In an attempt to soften the experience of the MAP (Missouri Assessment Plan) testing in my high school classroom, I asked my friends on the Storytell international storytelling e-mail list for suggestions of positive stories. I selected stories of hope and acceptance, work for its own reward, finding good in difficulties, and working carefully. I told a story a day to my juniors, beginning the week before and saving very short ones for the testing days, since I didn’t want to cause anyone to run out of time.
I think it did help to provide a positive focus and a chance to give gentle advice. If nothing else, it gave us a chance to relax just a bit, as we all think better when relaxed, and not one student had a melt-down, screamed, or argued as had happened the previous year. (Scores did rise, but who can ever say why?)
Week before —
Debate in Sign Language — I used Syd Lieberman’s version on video. Trying to interpret the language of the test, and making the best guess you can.
A story/joke I learned long ago about a hunter who missed a short-range shot at a lion, which fortunately leapt too far and missed him. The next day he went out to practice short-range shooting, heard a noise in the brush, peeked through and saw the Lion — practicing short-range leaping.
Worry Bundles — my own version, incorporating bits of “St. Louis Blues” into it.
First day of testing — try to savor some of the good things as you read:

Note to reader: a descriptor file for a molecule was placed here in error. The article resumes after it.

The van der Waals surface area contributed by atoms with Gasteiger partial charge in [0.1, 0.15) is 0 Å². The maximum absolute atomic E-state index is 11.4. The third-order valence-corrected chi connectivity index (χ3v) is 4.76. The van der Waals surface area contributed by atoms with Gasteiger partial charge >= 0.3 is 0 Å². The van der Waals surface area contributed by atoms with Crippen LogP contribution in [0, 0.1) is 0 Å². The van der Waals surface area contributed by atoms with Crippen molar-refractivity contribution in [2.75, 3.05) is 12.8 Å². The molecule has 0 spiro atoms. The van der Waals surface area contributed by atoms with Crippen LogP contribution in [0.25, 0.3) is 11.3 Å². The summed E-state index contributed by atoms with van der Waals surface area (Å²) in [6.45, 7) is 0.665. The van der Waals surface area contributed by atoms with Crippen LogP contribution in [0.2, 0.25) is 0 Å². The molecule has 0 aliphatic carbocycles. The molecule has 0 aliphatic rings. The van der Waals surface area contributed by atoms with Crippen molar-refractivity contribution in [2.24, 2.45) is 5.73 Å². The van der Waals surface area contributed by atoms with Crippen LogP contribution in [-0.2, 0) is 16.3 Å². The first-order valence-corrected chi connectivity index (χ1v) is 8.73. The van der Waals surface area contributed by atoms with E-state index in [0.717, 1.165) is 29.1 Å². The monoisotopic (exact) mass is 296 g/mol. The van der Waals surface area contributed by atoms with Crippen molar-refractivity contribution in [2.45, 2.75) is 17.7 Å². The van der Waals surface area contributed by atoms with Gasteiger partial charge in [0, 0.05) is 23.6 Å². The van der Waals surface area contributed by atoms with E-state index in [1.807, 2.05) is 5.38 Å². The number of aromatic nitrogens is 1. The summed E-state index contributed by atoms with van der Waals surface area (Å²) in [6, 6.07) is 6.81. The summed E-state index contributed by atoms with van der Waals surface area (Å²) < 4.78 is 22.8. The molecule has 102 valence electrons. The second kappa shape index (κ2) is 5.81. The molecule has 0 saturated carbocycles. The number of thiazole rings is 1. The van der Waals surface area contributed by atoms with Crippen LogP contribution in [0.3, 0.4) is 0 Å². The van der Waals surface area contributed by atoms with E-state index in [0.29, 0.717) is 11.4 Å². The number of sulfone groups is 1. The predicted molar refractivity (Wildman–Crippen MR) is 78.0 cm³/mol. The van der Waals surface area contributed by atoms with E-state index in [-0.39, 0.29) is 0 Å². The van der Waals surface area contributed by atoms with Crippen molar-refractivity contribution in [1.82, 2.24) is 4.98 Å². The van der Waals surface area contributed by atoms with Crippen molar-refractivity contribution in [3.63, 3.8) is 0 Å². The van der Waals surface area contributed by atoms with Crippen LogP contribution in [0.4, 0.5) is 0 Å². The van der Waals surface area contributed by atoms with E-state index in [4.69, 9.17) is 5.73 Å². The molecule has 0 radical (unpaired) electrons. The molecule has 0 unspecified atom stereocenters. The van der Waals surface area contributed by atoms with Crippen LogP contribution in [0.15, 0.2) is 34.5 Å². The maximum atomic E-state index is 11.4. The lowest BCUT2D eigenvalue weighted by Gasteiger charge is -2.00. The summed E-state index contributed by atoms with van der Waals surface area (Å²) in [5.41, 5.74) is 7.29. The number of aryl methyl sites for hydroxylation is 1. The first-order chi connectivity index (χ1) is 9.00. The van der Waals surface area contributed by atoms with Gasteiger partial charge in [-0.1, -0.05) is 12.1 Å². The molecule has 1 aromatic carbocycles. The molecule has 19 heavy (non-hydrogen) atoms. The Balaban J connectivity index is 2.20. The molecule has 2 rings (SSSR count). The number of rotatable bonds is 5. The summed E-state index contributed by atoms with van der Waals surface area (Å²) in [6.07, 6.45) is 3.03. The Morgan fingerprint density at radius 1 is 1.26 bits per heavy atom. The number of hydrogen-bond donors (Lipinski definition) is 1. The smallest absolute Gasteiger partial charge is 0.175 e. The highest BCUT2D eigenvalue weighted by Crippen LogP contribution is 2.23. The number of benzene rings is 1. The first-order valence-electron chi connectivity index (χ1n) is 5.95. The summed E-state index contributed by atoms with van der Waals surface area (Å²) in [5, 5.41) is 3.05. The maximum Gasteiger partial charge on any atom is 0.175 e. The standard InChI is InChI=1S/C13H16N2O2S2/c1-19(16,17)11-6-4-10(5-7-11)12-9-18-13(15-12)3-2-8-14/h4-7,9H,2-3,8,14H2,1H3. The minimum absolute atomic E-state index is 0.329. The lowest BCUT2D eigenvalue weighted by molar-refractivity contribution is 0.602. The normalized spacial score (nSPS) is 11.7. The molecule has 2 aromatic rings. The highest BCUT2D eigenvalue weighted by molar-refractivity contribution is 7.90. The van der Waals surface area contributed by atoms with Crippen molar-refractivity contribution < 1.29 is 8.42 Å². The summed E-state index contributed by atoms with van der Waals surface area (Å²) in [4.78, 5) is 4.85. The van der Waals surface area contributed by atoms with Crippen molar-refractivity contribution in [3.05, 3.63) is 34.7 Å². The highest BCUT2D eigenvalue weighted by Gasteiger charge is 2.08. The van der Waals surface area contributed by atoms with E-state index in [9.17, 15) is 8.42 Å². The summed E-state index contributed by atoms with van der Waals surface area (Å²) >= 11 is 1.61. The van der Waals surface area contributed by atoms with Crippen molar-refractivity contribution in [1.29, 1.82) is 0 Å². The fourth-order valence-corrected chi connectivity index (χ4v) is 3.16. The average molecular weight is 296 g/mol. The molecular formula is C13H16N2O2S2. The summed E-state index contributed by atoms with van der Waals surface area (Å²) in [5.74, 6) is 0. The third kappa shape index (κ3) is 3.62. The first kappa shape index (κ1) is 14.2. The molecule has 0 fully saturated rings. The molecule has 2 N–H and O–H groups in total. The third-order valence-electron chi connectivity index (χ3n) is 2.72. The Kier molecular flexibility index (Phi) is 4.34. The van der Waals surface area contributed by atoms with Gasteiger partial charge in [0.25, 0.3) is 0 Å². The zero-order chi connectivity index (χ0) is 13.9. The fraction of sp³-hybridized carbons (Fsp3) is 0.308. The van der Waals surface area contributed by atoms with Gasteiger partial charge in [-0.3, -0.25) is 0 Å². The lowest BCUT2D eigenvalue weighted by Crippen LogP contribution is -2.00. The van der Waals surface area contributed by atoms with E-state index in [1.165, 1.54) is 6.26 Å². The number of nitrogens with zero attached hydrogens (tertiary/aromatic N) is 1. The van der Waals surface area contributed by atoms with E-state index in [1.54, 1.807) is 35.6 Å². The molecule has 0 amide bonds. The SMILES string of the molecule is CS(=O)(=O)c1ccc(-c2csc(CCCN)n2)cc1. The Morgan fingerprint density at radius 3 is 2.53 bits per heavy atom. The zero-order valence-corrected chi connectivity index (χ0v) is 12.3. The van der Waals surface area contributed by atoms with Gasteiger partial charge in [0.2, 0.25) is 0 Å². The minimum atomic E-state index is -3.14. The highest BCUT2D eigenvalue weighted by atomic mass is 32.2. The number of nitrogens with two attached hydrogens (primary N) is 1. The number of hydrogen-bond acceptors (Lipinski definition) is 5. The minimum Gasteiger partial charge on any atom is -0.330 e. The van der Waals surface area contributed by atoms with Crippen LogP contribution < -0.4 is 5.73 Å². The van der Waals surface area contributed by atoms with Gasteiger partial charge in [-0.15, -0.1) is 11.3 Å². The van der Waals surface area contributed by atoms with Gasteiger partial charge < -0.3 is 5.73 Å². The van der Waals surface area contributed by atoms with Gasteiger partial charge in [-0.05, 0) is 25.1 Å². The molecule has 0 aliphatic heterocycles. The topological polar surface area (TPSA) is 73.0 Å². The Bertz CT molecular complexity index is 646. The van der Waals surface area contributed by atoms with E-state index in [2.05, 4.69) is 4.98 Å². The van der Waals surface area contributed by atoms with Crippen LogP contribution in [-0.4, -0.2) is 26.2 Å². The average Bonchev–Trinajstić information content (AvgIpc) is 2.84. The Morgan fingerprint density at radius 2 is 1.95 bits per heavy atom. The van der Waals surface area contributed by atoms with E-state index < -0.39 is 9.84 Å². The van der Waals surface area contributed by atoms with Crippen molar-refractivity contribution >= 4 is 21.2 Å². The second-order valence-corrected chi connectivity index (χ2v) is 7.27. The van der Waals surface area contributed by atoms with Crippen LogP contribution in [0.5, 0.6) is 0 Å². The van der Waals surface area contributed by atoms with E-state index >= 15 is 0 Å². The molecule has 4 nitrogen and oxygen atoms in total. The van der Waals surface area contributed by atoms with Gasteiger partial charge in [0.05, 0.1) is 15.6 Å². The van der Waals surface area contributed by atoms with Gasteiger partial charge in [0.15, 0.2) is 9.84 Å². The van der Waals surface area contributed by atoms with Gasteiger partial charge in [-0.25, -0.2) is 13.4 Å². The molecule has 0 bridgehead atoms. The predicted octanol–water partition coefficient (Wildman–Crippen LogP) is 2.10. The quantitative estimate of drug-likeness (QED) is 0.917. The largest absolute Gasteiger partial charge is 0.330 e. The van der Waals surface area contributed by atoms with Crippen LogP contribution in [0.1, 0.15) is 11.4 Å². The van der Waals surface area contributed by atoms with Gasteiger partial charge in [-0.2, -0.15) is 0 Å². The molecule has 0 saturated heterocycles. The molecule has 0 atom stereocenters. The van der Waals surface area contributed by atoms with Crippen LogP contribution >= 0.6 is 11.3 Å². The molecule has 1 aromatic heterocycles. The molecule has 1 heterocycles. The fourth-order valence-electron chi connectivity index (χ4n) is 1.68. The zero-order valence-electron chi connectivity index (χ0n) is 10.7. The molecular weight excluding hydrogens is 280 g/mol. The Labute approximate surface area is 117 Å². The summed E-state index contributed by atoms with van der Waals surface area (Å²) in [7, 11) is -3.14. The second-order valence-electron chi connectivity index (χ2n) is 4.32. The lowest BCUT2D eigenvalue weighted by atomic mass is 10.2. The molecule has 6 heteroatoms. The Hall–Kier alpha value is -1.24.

The Brahman finds himself caught between two hungry tigers and takes the moment to savor a perfect strawberry. (A student interpreted it as “we’re going to die” but they didn’t 😉
Before the Terra-Nova Section — work carefully
A parallel is the Jukha story where he is taking 10 mules to sell, rides on one and forgets to count it. He runs back to find the missing one, and recounts when he returns to find them all, repeated several times until a bystander says there are 11 mules, counting Jukha.
Before the writing portion — you are creating for yourself —
A great and wise man once called one of his workmen to him saying, “Go into the far country and build for me a house. The decisions of planning and of actual construction will be yours, but remember, I shall come to accept your work for a very special friend of mine.” . . . (man cuts corners) . . . My friend, you are the one I had you build it for. It is all yours.”
The travelers told to fill their pockets with stones, which in the morning were jewels.
If you are feeling pulled in too many directions, remember the boy, the man, and the donkey — you can’t please everyone, so listen to yourself.